The official number of civil servants and other senior government officials who earn £150,000 a year or more grew by 6.6% between 2021 and 2022, according to the Cabinet Office’s latest high-earners list.
Government’s annual snapshot of the best paid officials, agency staff or other employees, is normally published in December or January. But this year’s figures – which provide a picture of earnings in September last year – were only published yesterday, ahead of parliament’s summer recess.
The 2022 high-earners rankings have swelled to 664 individuals. Some of those roles are described as a “first disclosure”, meaning that the role was not previously included in the dataset. Around 60 roles reflect part-time pay that would be £150,000 or more pro-rata. The figure is broadly comparable with last year’s number.
Mark Thurston, chief executive of High Speed Two Ltd, the Department for Transport-owned company delivering the HS2 rail network, tops the high-earners’ list for the fifth-year running. The 2022 list shows he received a pay increase bracketed at £20,000 since the 2021-22 financial year.
Thurston’s earnings are now framed at £640,000-£644,999, extending his lead at the top of the rankings. Thurston announced last week that he will step down from his role at the infrastructure project in September. In March, the government announced a pause to development work on the new station at Euston that will be HS2’s London terminus after a £2.2bn cost hike emerged in that part of the project.
The upper echelons of the high-earners list are usually dominated by rail-industry executives and other leaders in the transport and infrastructure sector. The latest data is no different, with 10 of the top 20 earners working in the rail industry.
Network Rail chief executive Andrew Haines retains the No.2 spot, with earnings bracketed at £585,000 to £589,999, unchanged from 2021. Network Rail chief financial officer Jeremy Westlake takes the third spot with earnings of £415,000-£419,999.
A new entrant to the list for this year is Alison Atkinson, chief executive of the Ministry of Defence-owned Atomic Weapons Establishment, with earnings described as £410,000-£414,999. She is the highest paid of 19 AWE Plc roles on the list, which are new disclosures for this year.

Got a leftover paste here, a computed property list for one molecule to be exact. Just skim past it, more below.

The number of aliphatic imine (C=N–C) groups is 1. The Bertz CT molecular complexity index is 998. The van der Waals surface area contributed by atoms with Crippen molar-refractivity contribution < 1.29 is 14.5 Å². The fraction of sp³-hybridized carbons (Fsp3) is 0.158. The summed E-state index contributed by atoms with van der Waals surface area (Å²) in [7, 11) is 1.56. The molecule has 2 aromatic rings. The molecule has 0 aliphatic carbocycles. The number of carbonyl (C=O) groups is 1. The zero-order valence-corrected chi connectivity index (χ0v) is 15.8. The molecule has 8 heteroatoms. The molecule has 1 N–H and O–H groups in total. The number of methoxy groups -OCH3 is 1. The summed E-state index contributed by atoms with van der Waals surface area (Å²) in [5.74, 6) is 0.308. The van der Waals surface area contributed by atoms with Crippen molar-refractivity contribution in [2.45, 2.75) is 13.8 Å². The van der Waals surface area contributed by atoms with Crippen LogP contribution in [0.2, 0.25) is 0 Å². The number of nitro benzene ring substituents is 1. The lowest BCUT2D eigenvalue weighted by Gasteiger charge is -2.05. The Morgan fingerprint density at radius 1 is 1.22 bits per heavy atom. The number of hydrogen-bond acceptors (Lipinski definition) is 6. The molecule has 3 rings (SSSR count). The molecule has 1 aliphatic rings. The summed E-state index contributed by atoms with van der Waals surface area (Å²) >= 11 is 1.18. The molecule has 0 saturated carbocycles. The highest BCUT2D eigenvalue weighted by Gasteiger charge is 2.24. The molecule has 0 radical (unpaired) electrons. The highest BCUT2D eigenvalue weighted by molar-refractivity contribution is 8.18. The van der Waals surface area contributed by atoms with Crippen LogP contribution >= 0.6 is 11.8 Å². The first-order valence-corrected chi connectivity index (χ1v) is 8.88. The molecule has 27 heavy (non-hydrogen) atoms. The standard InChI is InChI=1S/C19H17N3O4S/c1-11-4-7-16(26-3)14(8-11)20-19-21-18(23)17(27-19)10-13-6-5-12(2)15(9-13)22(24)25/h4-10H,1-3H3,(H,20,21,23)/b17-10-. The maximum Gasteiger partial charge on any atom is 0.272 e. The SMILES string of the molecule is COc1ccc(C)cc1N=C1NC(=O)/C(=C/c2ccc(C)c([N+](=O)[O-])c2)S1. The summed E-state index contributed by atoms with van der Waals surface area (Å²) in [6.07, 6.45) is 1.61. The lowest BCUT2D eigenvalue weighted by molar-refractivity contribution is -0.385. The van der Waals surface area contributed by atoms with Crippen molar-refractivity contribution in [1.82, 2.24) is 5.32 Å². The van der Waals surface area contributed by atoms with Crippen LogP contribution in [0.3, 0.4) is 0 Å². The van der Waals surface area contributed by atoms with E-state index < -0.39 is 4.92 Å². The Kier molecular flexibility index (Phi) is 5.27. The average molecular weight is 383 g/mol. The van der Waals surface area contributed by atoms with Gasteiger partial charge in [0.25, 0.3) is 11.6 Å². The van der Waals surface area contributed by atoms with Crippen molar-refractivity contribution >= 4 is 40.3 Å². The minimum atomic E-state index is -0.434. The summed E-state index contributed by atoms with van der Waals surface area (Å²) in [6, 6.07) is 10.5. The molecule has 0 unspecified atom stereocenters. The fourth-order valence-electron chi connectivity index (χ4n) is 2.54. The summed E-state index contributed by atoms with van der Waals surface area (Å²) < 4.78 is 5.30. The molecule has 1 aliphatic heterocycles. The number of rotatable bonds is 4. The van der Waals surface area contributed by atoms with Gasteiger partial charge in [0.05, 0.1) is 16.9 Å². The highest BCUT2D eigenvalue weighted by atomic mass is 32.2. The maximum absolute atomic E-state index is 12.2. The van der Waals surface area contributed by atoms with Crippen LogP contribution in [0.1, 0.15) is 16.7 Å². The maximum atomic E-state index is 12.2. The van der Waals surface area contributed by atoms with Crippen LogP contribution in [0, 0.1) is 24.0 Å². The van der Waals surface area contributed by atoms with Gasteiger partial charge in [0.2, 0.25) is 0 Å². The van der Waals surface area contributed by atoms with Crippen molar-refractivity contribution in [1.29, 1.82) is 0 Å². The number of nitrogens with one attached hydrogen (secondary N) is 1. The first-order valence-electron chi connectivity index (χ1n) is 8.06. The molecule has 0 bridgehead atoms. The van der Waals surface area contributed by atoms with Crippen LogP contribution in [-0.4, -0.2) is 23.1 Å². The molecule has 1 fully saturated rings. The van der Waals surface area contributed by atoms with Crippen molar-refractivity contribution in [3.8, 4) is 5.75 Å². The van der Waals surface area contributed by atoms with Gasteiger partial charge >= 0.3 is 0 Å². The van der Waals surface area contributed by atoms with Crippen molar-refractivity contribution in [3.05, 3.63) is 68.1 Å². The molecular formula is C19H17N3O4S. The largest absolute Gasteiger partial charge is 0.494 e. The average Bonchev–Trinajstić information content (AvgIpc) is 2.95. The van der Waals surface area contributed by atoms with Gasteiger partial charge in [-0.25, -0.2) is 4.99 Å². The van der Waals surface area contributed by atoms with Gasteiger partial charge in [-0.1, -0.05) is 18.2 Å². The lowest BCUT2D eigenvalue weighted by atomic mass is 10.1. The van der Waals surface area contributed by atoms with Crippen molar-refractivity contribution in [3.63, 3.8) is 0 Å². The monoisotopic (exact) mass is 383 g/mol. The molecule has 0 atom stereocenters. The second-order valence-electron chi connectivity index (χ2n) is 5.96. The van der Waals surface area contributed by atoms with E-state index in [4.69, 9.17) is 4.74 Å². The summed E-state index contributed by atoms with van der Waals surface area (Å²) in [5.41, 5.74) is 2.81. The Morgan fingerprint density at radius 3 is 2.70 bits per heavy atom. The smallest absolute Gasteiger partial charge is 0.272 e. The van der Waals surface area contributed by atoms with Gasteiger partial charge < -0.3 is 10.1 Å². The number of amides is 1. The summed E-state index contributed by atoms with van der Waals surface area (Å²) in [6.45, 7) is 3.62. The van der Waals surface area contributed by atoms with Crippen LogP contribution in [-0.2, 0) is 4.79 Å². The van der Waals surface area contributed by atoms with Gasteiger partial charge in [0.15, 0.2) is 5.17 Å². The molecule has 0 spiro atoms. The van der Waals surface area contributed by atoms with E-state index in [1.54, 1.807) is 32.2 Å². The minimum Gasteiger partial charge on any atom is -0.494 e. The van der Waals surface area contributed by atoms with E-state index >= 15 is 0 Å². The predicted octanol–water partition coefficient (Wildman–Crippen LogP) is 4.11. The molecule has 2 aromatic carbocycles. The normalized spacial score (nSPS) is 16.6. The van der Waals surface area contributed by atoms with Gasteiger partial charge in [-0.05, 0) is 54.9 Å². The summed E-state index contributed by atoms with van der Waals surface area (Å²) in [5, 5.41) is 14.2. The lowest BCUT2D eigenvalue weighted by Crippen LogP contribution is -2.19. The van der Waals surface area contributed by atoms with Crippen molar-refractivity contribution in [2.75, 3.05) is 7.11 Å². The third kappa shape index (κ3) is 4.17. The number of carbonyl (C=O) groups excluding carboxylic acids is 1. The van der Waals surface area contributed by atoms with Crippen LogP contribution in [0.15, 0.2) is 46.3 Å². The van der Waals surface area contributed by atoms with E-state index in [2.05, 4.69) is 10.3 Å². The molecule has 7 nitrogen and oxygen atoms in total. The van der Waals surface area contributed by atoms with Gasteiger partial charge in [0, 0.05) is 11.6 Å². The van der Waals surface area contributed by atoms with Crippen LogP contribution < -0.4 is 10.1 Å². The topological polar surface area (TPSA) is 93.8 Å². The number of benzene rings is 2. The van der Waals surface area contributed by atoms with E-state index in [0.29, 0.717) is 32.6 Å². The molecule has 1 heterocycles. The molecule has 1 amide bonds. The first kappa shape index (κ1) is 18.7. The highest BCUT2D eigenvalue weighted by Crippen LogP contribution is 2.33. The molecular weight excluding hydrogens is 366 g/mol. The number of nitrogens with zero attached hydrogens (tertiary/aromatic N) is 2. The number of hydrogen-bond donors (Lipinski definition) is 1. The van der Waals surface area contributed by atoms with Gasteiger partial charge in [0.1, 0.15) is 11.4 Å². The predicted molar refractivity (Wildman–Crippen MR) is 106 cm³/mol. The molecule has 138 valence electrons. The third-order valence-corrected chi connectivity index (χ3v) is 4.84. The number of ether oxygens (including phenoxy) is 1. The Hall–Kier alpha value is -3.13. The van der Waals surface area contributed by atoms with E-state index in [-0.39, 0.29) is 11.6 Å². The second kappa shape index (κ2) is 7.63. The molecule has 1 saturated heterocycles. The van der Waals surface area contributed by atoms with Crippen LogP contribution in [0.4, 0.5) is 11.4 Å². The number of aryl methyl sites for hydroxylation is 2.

One of them is former Cabinet Office perm sec and civil service chief executive Sir John Manzoni, who is now AWE chairman. The high-earners list gives his remuneration as £150,000-£154,999.
The UK’s two most senior civil servants – cabinet secretary Simon Case and Cabinet Office perm sec Sir Alex Chisholm – feature well down the league table of government’s highest earners.
According to the latest data, Chisholm – who succeeded Manzoni at the helm of the Cabinet Office in 2020, and who is also civil service chief operating officer – received a pay rise last year that boosted his earnings to £205,000-£209,999.
Last year’s rankings bracketed his pay – and that of Case – at £200,00-£204,999. Case’s pay is unchanged from last year. He ranks at No.115 on the high-earners list; Chisholm is No.97.
Among the departmental officials who are nominally junior in rank to Case and Chisholm, but who earn more, is Department for Business and Trade second perm sec Crawford Falconer.
Falconer – also the government’s chief trade negotiator – is now bracketed as earning £270,000-£274,999, a £10,000 increase on the previous year’s figure. At the time of the high-earners snapshot, Falconer’s role would still have been based at the Department for International Trade, which was abolished in machinery of government changes earlier this year.
A government spokesperson said all salaries at or above £150,000 were fully scrutinised and approved by ministers.
“These roles represent 0.1% of civil service jobs,” the spokesperson said. “The civil service needs to be able to attract high calibre people, who can deliver quality services and manage projects in a way that represents true value to the taxpayer.”
Civil Service World asked why the publication of the earnings data was delayed by six months. No answer was provided.
The Cabinet Office originally listed 599 officials as earning £150,000 or more in last year’s high-earners figures, which related to September 2021’s snapshot. A further 24 officials were added to the list in February last year after an administrative error in data submitted by the Department of Health and Social Care was identified.
This story was updated to include a government response at 14:10 on 21 July 2023